3. practice serves,.... where you make contact with the the edge of the racquet :)
 

eah123

Professional
Your racquet path is too left to right from racquet drop. That is why you keep slicing unintentionally and have difficulty hitting up the T when serving from deuce side and out wide from the ad side.
 

Curious

G.O.A.T.
Your racquet path is too left to right from racquet drop. That is why you keep slicing unintentionally and have difficulty hitting up the T when serving from deuce side and out wide from the ad side.
Is it the swing path or the racket face angle at contact? I learned from Moratoglu that you can serve flat down the T and slice out wide with the same swing path and same toss. You only change the timing of pronation to have different contact angles.
 

Digital Atheist

Hall of Fame
It's been a long time since I video'd my serve and finally picked up a swing stick and swingvision and am dedicated to doing some analysis this summer and drilling (groundstrokes coming soon!). I know there's a ton of room for improvement. For context, I'm currently ~3.5 and my serve tends to be more of a weapon vs a liability since my second serve is consistent and has good movement.

In these videos below, I varied what I was working on and so you'll see some different things that work and some that are downright embarassing. I left it all in there!

In the future, I'll be better about doing 1 serve type/goal per video to facilitate better feedback from you all-- this was just my first time out videoing.

Things I'm trying to work on:
  1. I have difficulty serving to the backhand on both ad and deuce sides-- likely because I'm slicing most everything, and it seems that even when I manage to get my toss further overhead, it still "slices".
  2. Something is funky about my trophy position where it appears my racket may be prematurely dropping a bit too early
  3. How can I better lead with the edge of my racquet for spin serves? Suggestions?
Also if anyone happens to notice consistent mistakes on balls that I "net" vs balls that were in-- I would greatly appreciate. Right now my observation is keeping my head up longer and pushing "up" with the legs vs opening up and leaning into the court too much.


Thanks in advance, I know there's a lot to work on.
https://swing.vision/matches/sw2-xcQ3C40
https://swing.vision/matches/sw2-jPaZrL0
Having watched the videos on my phone, I wonder, do you ever get a sore/tired arm?

I am going to try and download and then do some frames for you. I can tell you that the bolded text is indeed important, but not for the reasons you might think! You are doing a version of the basketball sky hook on the follow-through, and that's a problem imo.

I'll be back :)
 
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Digital Atheist

Hall of Fame
Is it the swing path or the racket face angle at contact? I learned from Moratoglu that you can serve flat down the T and slice out wide with the same swing path and same toss. You only change the timing of pronation to have different contact angles.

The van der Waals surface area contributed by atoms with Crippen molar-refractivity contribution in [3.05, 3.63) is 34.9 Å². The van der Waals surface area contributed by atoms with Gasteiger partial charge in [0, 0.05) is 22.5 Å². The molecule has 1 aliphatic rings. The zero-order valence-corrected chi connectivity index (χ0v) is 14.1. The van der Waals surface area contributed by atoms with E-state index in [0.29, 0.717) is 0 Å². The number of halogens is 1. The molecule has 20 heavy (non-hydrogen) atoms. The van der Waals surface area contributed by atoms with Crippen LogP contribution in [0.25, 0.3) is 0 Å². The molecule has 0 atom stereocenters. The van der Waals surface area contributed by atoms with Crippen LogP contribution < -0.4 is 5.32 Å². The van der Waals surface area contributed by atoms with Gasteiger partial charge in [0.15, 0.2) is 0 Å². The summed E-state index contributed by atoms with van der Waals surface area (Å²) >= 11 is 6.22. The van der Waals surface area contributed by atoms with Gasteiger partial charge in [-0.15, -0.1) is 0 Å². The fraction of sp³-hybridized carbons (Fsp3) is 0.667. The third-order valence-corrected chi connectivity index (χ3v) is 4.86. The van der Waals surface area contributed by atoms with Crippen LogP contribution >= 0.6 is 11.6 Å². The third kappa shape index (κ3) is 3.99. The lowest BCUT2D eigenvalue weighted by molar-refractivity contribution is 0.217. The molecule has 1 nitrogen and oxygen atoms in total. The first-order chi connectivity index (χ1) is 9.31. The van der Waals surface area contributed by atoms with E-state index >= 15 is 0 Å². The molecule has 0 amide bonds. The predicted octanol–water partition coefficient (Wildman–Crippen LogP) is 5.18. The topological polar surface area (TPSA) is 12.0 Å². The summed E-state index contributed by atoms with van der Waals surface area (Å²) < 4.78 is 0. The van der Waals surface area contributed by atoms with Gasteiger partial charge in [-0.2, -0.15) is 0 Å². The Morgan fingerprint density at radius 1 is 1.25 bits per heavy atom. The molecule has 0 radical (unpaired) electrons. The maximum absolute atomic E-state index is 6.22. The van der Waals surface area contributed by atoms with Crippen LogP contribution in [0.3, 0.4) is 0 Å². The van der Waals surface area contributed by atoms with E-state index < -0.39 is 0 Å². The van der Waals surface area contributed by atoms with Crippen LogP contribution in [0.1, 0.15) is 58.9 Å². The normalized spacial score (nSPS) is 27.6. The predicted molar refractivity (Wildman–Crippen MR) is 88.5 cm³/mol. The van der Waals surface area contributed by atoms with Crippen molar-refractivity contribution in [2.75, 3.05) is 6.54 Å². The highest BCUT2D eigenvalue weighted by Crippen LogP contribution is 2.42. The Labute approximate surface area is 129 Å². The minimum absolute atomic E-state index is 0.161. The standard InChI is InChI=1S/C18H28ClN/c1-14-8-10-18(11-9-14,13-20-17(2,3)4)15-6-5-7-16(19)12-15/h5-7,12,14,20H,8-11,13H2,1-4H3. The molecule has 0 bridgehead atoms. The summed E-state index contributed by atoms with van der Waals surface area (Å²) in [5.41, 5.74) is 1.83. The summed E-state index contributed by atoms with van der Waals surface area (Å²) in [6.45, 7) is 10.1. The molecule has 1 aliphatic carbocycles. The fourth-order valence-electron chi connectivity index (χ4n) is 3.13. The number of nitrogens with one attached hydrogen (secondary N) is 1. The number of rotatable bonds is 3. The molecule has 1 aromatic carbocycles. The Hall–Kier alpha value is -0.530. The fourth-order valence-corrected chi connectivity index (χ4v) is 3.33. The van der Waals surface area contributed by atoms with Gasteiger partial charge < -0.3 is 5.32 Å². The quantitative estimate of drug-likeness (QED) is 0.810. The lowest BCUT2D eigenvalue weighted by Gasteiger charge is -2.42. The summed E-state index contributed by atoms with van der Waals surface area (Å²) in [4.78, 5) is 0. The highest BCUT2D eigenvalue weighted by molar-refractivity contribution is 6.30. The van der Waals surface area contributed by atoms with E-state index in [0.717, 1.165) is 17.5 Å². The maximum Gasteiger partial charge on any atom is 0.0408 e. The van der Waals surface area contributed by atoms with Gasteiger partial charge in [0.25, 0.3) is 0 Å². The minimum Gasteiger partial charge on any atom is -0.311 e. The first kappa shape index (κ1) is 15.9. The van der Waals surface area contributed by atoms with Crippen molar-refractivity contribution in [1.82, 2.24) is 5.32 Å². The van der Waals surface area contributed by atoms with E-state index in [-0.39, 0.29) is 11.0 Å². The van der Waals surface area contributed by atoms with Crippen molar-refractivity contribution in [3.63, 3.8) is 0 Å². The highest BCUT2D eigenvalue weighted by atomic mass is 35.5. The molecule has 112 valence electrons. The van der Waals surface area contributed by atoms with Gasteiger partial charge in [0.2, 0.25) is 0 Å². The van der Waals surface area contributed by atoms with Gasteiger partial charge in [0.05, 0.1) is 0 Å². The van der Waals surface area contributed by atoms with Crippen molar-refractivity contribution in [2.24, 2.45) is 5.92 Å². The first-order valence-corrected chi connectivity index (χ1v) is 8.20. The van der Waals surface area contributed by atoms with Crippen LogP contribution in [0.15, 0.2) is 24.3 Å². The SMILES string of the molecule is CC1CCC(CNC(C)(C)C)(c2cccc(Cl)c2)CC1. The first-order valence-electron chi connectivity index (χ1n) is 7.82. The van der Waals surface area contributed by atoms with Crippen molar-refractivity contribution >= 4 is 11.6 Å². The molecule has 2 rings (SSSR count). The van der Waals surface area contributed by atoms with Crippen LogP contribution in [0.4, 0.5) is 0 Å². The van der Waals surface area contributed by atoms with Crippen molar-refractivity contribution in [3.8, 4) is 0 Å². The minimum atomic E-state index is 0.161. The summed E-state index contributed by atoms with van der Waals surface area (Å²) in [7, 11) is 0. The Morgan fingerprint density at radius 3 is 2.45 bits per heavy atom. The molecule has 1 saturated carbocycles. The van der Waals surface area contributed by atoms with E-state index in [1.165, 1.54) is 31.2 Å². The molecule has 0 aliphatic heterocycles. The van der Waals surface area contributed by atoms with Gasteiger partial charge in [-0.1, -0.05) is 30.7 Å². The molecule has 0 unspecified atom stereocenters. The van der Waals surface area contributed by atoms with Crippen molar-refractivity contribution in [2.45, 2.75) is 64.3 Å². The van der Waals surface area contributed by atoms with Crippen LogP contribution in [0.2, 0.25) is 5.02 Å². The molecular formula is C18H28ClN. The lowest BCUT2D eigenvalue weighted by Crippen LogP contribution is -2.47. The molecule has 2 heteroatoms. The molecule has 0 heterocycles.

It's both, but not at the same time! Racquet angle changes direction, that is obvious. But for this to be successfully implemented you should have something resembling a correct swing path (among other things).
 

Curious

G.O.A.T.
It's both, but not at the same time! Racquet angle changes direction, that is obvious. But for this to be successfully implemented you should have something resembling a correct swing path (among other things).
Fewer the variables the better. Same swing path, same toss the opponent has no chance of predicting whether you’re hitting down the T or out wide.
 

BBender716

Professional
Just got some more videos and will get them here sooner. But basically some things I've been working on and have noticed based on feedback and trying some things out on the court:

1. Staying vertical longer, head up, and pushing "up" and not "crumpling"/turning into the court too soon is critical to a successful serve for me and greatly reduces netting serves
2. Hitting elbow further away from the body/in line with shoulders and elevated vs what's in the first videos
3. Also most interestingly- I am also realizing I think my stance was much too parallel to the baseline which left it almost impossible to do anything but slice and made it extremely difficult to get the racquet to swing on the edge at the ball. I'm experimenting with a stance that points more into the court than parallel to the baseline and I'm finding power much easier in addition to much easier to hit pure kick serves to backhands.
 

BBender716

Professional
Having watched the videos on my phone, I wonder, do you ever get a sore/tired arm?

I am going to try and download and then do some frames for you. I can tell you that the bolded text is indeed important, but not for the reasons you might think! You are doing a version of the basketball sky hook on the follow-through, and that's a problem imo.

I'll be back :)
Occasionally, but ironically, only when I'm trying new things to improve my form and haven't quite put it all together :)

The standard 'serve' in these videos without any changes somehow doesn't cause me arm pain even using stiff full beds of poly.

However, I'm finally getting private 1:1 lessons in the past month or so, where I'm making several significant changes on my groundstrokes + serve and am getting some arm pain for the first time so I switched to gut/poly as I work on revamping my technique to play it safe as I clearly am still putting it all together there!
 

BBender716

Professional
Two more snippits. Still lots to work on but my two takeaways here are:
1) On the balls I netted, it was indeed from not keeping vertical long enough and pulling my head / shoulder down too early